The Guardian Profile: Phil Woolas

The Guardian profile: Phil Woolas
The outspoken immigration minister who was pulled from Question Time

Allegra Stratton
The Guardian,
Friday October 24 2008

“Dog whistle tactics” has become something of a political cliche, but three years ago, the term – which means campaigning on issues so high-pitched that only certain voters can hear them – was all but unheard-of.

It took Phil Woolas, a one-time TV producer, trade union official and Labour MP, to point out that the mix of immigration and health in Michael Howard's 2005 election campaign had been developed in Australia and had a name. After a few lunches with political journalists, the idea of “dog whistle tactics” entered the political lexicon.

Woolas might have been quick to spot it because he does a good line in whistling. Within 10 days of becoming immigration minister this month, Woolas went on record to say he believed immigration should be limited and the British population capped at 70 million. A little further from his brief, he also floated the possibility that the Church of England would become disestablished.

For these two moments of political candour, Woolas was pulled from appearing on Question Time last night, a rare move that betrayed government alarm at a gaffe-prone minister.

Yet those who know him say these are not gaffes. The former cabinet minister Peter Hain, who has known Woolas since university and whose campaign for the deputy leadership was run by the junior minister, said: “He's astute, savvy, canny and completely aware of the 24-hour media cycle. The idea that he didn't mean his comments is wrong.”

Another Labour MP, John Mann, his best friend, best man and political ally since the first day at Manchester University, said he was “never reckless and never thoughtless”.

Back then, his greatest gaffe was a visual one – appearing on television as the National Union of Students president to push for an ultimately successful boycott of Barclays Bank, always wearing the same green ties. It was not until he was diagnosed as colour blind that he realised he hadn't been wearing the red ties beloved of Labour politicians.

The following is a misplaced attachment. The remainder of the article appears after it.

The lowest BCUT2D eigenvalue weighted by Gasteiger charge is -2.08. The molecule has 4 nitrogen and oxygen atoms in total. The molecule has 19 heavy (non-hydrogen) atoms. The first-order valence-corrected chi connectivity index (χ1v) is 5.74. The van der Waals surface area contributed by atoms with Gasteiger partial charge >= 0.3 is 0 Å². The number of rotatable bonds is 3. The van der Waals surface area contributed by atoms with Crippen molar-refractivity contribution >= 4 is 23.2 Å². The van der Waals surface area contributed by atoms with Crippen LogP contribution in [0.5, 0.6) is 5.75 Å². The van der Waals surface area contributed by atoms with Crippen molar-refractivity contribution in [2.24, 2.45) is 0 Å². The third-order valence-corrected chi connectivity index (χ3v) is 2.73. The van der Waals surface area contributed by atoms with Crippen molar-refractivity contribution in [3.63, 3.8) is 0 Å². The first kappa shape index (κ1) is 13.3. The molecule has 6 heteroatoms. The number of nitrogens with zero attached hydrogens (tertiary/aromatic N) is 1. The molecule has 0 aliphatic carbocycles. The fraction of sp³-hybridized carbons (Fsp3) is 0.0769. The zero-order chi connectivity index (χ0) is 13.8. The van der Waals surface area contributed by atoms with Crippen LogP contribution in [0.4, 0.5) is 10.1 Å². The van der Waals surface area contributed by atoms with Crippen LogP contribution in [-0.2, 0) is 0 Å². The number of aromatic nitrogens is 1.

Mann says Woolas has always been a contrarian. “Back in the 80s he took up causes of antisemitism like the campaign for Soviet Jewry. These were so-called fringe activities.”

Tim Gardam, the then editor of BBC's Newsnight, remembers Woolas from his time on the programme as “very clever and very forthright”, and someone “who would clearly become a politician”. Another producer remembers a swot. “He was always sitting on the desk of the editor of the programme that day. A bit too buoyant.”

And then add some stunts. When Woolas went to become communication manager at the GMB union he brought a herd of pigs to London and got Nottinghamshire miners to shepherd them through the streets to decry the excesses of City financiers.

Some of his comments may just be audible stunts: a way of getting heard. A green lobbyist who worked with him when he was climate change minister felt Woolas always had an eye on the story rather than policy – defending genetically modified food against Prince Charles and the green lobby.

But these tactics do not seem to be accidents. The Liberal Democrat MEP Chris Davies, who fought Woolas in a byelection, remembers a man in control. He said: “He was archetypal new Labour – he never expressed anything from the heart. So he has either now escaped the shackles of new Labour or is being calculating to the last punctuation mark.”

The calculation would be that his constituency has a high proportion of white working-class voters alienated by immigration. While ministers have started to raise this problem in the last few years, Woolas said seven years ago that Labour would lose out to the BNP unless it did more to “create a country at ease with itself”. More recently, he has raised the possibility that the Muslim Pakistani community was fuelling birth defects by intermarrying between first cousins.

Mann says his friend is simply more in touch with real voters than the metropolitan elite. “He's the politician who I regard to be most in touch with British people, friend and foe alike. What he was saying was quite clear and he ought to be left to carry on saying these things. What I do know is that this debate will be continued.”

Hain agrees. “There are too many politicians these days who are just technocrats rather than have political experience. But Phil is a real politician.”

Far from being embarrassed by Woolas, Gordon Brown is supposed to have tasked him with humanising the immigration brief. Pulling Woolas from Question Time is probably a sign of a government taking the long view – the drama of the withdrawal will be forgotten more quickly than if the straight-talking minister did some more straight talking.

In the words of one former minister, what they don't want is for Woolas to “say something to distract from the George Osborne story. But I bet you he'll be on Question Time in a few weeks.”



Born December 11 1959

Education University of Manchester, BA (hons) philosophy

Family Married to Tracey Jane Allen, two sons

Career Positions include: National Union of Students president, 1984-86; journalist, Television South, 1987; assistant producer, BBC Newsnight, 1988-90; producer, Channel 4 News, 1990-91; head of communications, GMB, 1991-97; MP for Oldham East and Saddleworth, 1997-; lord commissioner of the Treasury, 2002-03; deputy leader of the House of Commons, 2003-05; minister of state, Department for the Environment, Food and Rural Affairs,